Developer plans 'whole community' on Mr. Christie's lands in Etobicoke

News Oct 12, 2017 by Tamara Shephard Etobicoke Guardian

A Toronto retail property developer, owner and operator envisions a “whole community” on the former Mr. Christie’s land in south Etobicoke.

Recently, work crews began dismantling the former bakery and warehouse after the city issued a demolition permit on the 27-acre property on Lake Shore Boulevard West at Park Lawn Road.

The iconic Christie’s water tower will remain.

It is being considered for inclusion on the city’s heritage property register.

“Our intention is to keep it and incorporate it into our ultimate design of the property,” said First Capital Realty vice-president, development Jodi Shpigel.

Last year, First Capital purchased the property, and while it hasn’t yet filed a development application with the city, the company intends a mixed-use development, Shpigel said.

“Really, 27 acres is such a significant size property, we’re really developing a whole community,” Shpigel said. “Not only retail and services that are in demand, but community amenities, residential, restaurants, banks and open spaces.”

Currently, the land is zoned employment.

Mondelez Canada, the property’s previous owner, filed an Ontario Municipal Board appeal after city council rejected its rezoning bid.

“We inherited the OMB appeal, but we haven’t acted upon it,” Shpigel said. “Our desire is to work with the city and the community on a complete development.”

First Capital is the predominant landlord and owner in Liberty Village’s mixed-use development. It also owns and operates Leaside Village at Laird Drive and Eglinton Avenue East, and Yorkville Village at Avenue Road north of Bloor Street West.

Humber Bay Shores continues to experience a population explosion with approximately 25,000 condominium units, and thousands more in various stages of development or construction.

Etobicoke-Lakeshore Coun. Mark Grimes, who represents the area, said the Humber Bay Shores community can’t absorb more residential development.

“It was a huge election issue,” Grimes said. “No more residential. There’s no way the area can handle it. We need to get transit built first.”

Many in the waterfront community are eager to see the former cookie plant redeveloped into a transit hub, and First Capital would, as well.

“We knew transit and traffic congestion was an issue going in, which means there is an opportunity to improve it,” Shpigel said. “We believe our property’s size is a very suitable area to host a GO station. We believe we can be the solution to it.”

Metrolinx officials have said they evaluated the Lake Shore and Park Lawn area, and it did not make the shortlist of 12 stations being studied and designed.

Grimes said he has met with Metrolinx officials to emphasize the need for a GO station in the lakefront Etobicoke neighbourhood.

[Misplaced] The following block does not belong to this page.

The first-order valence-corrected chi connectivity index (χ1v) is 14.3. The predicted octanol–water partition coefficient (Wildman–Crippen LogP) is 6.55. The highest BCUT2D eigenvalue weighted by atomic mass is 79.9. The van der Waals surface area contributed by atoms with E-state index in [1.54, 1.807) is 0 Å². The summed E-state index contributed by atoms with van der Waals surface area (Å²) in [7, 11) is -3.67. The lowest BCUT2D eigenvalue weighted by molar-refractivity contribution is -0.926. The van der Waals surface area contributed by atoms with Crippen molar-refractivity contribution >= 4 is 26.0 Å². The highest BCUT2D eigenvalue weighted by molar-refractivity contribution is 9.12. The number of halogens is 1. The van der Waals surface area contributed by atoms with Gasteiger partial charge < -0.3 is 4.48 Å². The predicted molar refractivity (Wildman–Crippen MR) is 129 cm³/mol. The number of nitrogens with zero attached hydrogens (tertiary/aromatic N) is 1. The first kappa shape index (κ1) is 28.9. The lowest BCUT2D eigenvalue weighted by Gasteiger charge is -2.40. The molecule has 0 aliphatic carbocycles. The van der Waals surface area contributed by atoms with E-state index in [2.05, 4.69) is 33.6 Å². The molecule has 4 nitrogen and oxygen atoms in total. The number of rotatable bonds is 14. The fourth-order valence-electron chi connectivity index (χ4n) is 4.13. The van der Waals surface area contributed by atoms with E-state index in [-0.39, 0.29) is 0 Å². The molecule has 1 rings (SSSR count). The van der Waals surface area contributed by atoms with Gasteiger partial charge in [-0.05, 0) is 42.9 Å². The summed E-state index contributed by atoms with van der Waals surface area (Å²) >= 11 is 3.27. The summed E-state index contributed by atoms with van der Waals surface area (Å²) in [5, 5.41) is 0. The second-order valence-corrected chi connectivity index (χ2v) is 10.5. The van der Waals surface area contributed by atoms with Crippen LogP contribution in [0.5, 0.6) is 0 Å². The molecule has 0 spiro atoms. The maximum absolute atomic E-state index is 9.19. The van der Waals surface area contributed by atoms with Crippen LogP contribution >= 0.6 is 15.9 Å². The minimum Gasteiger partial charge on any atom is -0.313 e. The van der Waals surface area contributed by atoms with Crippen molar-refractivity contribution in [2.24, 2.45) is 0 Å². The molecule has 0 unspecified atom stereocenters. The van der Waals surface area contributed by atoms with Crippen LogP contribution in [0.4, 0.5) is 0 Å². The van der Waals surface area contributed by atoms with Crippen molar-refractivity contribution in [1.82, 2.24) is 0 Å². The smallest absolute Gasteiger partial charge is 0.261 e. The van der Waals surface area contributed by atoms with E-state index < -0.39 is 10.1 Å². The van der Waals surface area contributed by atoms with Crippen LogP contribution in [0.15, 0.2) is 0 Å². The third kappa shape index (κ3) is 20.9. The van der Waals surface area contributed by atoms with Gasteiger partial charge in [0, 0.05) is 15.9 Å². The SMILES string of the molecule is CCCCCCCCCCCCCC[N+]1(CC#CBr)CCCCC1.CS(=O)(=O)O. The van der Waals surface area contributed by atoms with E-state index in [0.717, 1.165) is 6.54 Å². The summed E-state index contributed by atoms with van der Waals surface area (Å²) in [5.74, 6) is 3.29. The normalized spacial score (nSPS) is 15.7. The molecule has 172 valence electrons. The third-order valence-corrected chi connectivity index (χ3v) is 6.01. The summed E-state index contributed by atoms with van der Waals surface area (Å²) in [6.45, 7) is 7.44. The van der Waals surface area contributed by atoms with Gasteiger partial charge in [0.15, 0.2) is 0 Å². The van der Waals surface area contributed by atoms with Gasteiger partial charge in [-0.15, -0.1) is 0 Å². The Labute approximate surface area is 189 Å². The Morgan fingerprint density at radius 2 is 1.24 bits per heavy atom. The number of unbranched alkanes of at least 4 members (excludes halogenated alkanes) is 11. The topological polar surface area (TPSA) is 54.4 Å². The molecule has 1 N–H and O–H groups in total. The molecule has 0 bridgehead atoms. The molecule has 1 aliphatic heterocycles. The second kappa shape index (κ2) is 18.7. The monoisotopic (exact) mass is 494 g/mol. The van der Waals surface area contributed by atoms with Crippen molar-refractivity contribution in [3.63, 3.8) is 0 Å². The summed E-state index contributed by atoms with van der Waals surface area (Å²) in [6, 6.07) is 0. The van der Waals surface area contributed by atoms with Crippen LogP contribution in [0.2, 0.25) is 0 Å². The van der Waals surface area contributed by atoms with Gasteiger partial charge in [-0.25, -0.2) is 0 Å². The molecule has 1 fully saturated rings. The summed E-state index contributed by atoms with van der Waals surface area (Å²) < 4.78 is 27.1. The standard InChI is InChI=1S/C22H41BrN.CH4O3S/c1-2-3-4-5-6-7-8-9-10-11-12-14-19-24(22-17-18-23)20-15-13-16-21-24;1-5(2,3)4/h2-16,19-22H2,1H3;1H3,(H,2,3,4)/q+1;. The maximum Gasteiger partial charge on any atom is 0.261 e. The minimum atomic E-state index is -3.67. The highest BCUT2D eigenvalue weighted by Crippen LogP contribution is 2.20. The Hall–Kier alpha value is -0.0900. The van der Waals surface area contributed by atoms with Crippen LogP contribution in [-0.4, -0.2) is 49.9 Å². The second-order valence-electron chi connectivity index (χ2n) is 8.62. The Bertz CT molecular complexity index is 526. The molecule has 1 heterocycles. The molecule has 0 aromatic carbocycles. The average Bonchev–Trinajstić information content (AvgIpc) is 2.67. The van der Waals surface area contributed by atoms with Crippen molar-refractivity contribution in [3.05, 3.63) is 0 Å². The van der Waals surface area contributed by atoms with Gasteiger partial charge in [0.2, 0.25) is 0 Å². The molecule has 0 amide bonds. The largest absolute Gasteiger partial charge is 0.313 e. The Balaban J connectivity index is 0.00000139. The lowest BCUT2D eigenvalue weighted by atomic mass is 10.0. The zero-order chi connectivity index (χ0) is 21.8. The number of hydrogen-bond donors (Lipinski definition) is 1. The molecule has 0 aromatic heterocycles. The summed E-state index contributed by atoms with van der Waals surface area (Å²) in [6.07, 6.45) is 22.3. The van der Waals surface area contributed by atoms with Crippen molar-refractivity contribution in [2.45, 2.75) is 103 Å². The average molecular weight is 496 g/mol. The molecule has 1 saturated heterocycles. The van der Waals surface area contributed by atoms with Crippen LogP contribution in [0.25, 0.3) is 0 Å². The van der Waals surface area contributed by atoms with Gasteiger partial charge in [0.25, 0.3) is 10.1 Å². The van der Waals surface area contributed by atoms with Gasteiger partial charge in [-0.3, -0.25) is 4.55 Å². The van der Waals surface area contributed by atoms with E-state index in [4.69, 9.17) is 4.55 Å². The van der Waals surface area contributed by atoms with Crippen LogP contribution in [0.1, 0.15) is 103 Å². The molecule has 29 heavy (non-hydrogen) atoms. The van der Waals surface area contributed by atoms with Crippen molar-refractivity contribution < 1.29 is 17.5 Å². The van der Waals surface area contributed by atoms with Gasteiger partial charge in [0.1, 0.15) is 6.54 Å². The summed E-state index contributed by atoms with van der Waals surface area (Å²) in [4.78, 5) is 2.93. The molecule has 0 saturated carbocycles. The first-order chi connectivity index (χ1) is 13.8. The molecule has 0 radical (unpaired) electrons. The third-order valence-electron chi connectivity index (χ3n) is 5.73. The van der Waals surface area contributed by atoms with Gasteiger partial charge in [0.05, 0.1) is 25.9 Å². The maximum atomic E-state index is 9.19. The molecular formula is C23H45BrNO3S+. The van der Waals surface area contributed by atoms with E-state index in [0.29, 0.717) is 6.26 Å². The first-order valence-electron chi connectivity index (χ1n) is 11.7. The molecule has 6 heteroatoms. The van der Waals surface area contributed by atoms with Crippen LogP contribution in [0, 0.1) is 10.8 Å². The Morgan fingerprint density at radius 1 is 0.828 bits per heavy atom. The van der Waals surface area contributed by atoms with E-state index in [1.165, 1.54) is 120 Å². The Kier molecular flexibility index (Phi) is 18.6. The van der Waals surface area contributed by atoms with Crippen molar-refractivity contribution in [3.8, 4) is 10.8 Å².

“Me, (Etobicoke-Lakeshore MPP) Peter Milczyn, (Etobicoke-Lakeshore MP) James Maloney and (TTC CEO) Andy Byford met with Metrolinx to tell them ‘we want a transit hub,’” Grimes said.

First Capital’s purchase of the property, and the transit hub potential it presents, bodes well for further Metrolinx consideration, Grimes said.

“Something is going to happen. It’s going to have a huge impact on that area,” he said.

Developer plans 'whole community' on Mr. Christie's lands in Etobicoke

First Realty, city, community on board with future onsite transit hub

News Oct 12, 2017 by Tamara Shephard Etobicoke Guardian

A Toronto retail property developer, owner and operator envisions a “whole community” on the former Mr. Christie’s land in south Etobicoke.

Recently, work crews began dismantling the former bakery and warehouse after the city issued a demolition permit on the 27-acre property on Lake Shore Boulevard West at Park Lawn Road.

The iconic Christie’s water tower will remain.

It is being considered for inclusion on the city’s heritage property register.

“Our intention is to keep it and incorporate it into our ultimate design of the property,” said First Capital Realty vice-president, development Jodi Shpigel.

Last year, First Capital purchased the property, and while it hasn’t yet filed a development application with the city, the company intends a mixed-use development, Shpigel said.

“Really, 27 acres is such a significant size property, we’re really developing a whole community,” Shpigel said. “Not only retail and services that are in demand, but community amenities, residential, restaurants, banks and open spaces.”

Currently, the land is zoned employment.

Mondelez Canada, the property’s previous owner, filed an Ontario Municipal Board appeal after city council rejected its rezoning bid.

“We inherited the OMB appeal, but we haven’t acted upon it,” Shpigel said. “Our desire is to work with the city and the community on a complete development.”

First Capital is the predominant landlord and owner in Liberty Village’s mixed-use development. It also owns and operates Leaside Village at Laird Drive and Eglinton Avenue East, and Yorkville Village at Avenue Road north of Bloor Street West.